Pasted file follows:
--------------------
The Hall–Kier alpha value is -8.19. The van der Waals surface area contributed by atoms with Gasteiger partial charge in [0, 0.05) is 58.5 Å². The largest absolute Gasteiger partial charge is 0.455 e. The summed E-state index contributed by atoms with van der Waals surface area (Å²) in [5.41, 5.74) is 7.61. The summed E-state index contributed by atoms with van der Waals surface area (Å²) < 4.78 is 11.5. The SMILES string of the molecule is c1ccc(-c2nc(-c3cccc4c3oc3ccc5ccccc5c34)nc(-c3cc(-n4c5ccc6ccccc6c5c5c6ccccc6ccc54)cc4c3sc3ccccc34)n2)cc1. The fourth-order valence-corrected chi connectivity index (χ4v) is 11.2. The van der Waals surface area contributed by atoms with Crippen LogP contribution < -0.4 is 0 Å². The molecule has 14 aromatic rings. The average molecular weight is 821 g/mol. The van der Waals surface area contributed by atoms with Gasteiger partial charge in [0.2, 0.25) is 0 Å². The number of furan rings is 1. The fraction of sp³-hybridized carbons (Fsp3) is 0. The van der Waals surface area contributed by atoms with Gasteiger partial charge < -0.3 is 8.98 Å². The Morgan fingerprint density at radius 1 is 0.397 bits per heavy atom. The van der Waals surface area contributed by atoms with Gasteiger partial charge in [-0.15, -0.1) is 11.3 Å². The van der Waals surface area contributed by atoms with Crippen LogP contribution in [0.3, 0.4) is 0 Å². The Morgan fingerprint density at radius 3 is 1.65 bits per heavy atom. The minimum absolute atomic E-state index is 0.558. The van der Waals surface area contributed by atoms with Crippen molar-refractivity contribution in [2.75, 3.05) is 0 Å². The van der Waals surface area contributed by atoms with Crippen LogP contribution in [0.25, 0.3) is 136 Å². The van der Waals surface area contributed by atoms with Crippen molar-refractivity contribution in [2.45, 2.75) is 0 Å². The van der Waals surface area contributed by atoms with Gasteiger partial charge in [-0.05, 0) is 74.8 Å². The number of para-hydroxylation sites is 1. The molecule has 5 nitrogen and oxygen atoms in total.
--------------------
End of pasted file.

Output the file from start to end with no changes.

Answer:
The Hall–Kier alpha value is -8.19. The van der Waals surface area contributed by atoms with Gasteiger partial charge in [0, 0.05) is 58.5 Å². The largest absolute Gasteiger partial charge is 0.455 e. The summed E-state index contributed by atoms with van der Waals surface area (Å²) in [5.41, 5.74) is 7.61. The summed E-state index contributed by atoms with van der Waals surface area (Å²) < 4.78 is 11.5. The SMILES string of the molecule is c1ccc(-c2nc(-c3cccc4c3oc3ccc5ccccc5c34)nc(-c3cc(-n4c5ccc6ccccc6c5c5c6ccccc6ccc54)cc4c3sc3ccccc34)n2)cc1. The fourth-order valence-corrected chi connectivity index (χ4v) is 11.2. The van der Waals surface area contributed by atoms with Crippen LogP contribution < -0.4 is 0 Å². The molecule has 14 aromatic rings. The average molecular weight is 821 g/mol. The van der Waals surface area contributed by atoms with Gasteiger partial charge in [0.2, 0.25) is 0 Å². The number of furan rings is 1. The fraction of sp³-hybridized carbons (Fsp3) is 0. The van der Waals surface area contributed by atoms with Gasteiger partial charge < -0.3 is 8.98 Å². The Morgan fingerprint density at radius 1 is 0.397 bits per heavy atom. The van der Waals surface area contributed by atoms with Gasteiger partial charge in [-0.15, -0.1) is 11.3 Å². The van der Waals surface area contributed by atoms with Crippen LogP contribution in [0.3, 0.4) is 0 Å². The Morgan fingerprint density at radius 3 is 1.65 bits per heavy atom. The minimum absolute atomic E-state index is 0.558. The van der Waals surface area contributed by atoms with Crippen molar-refractivity contribution in [2.75, 3.05) is 0 Å². The van der Waals surface area contributed by atoms with Crippen LogP contribution in [0.25, 0.3) is 136 Å². The van der Waals surface area contributed by atoms with Crippen molar-refractivity contribution in [2.45, 2.75) is 0 Å². The van der Waals surface area contributed by atoms with Gasteiger partial charge in [-0.05, 0) is 74.8 Å². The number of para-hydroxylation sites is 1. The molecule has 5 nitrogen and oxygen atoms in total.